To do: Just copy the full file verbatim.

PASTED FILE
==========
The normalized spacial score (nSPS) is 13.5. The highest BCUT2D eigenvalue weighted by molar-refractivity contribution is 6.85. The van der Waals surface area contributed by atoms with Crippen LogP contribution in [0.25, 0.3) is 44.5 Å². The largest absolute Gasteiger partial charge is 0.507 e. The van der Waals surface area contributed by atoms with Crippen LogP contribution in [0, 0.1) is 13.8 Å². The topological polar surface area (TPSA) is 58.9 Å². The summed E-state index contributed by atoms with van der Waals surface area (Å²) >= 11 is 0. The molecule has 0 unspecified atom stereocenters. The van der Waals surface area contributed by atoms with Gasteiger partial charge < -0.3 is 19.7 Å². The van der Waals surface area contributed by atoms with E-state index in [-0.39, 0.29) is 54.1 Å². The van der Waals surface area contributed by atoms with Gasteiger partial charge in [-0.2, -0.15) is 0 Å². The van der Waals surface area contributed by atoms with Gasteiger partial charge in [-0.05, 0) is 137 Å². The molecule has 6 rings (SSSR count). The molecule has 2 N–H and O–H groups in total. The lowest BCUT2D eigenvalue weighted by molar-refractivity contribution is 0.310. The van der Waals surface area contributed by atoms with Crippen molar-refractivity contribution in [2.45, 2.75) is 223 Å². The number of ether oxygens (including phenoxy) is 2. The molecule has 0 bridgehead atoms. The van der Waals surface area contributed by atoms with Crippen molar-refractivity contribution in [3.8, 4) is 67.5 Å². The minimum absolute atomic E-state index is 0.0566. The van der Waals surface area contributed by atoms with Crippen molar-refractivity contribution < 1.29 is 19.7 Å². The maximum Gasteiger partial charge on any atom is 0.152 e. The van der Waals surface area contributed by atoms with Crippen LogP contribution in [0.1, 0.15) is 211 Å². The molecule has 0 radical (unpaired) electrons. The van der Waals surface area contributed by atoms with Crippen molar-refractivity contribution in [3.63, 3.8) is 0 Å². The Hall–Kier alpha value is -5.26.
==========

The normalized spacial score (nSPS) is 13.5. The highest BCUT2D eigenvalue weighted by molar-refractivity contribution is 6.85. The van der Waals surface area contributed by atoms with Crippen LogP contribution in [0.25, 0.3) is 44.5 Å². The largest absolute Gasteiger partial charge is 0.507 e. The van der Waals surface area contributed by atoms with Crippen LogP contribution in [0, 0.1) is 13.8 Å². The topological polar surface area (TPSA) is 58.9 Å². The summed E-state index contributed by atoms with van der Waals surface area (Å²) >= 11 is 0. The molecule has 0 unspecified atom stereocenters. The van der Waals surface area contributed by atoms with Gasteiger partial charge < -0.3 is 19.7 Å². The van der Waals surface area contributed by atoms with E-state index in [-0.39, 0.29) is 54.1 Å². The van der Waals surface area contributed by atoms with Gasteiger partial charge in [-0.2, -0.15) is 0 Å². The van der Waals surface area contributed by atoms with Gasteiger partial charge in [-0.05, 0) is 137 Å². The molecule has 6 rings (SSSR count). The molecule has 2 N–H and O–H groups in total. The lowest BCUT2D eigenvalue weighted by molar-refractivity contribution is 0.310. The van der Waals surface area contributed by atoms with Crippen molar-refractivity contribution in [2.45, 2.75) is 223 Å². The number of ether oxygens (including phenoxy) is 2. The molecule has 0 bridgehead atoms. The van der Waals surface area contributed by atoms with Crippen molar-refractivity contribution in [3.8, 4) is 67.5 Å². The minimum absolute atomic E-state index is 0.0566. The van der Waals surface area contributed by atoms with Crippen molar-refractivity contribution < 1.29 is 19.7 Å². The maximum Gasteiger partial charge on any atom is 0.152 e. The van der Waals surface area contributed by atoms with Crippen LogP contribution in [0.1, 0.15) is 211 Å². The molecule has 0 radical (unpaired) electrons. The van der Waals surface area contributed by atoms with Crippen molar-refractivity contribution in [3.63, 3.8) is 0 Å². The Hall–Kier alpha value is -5.26.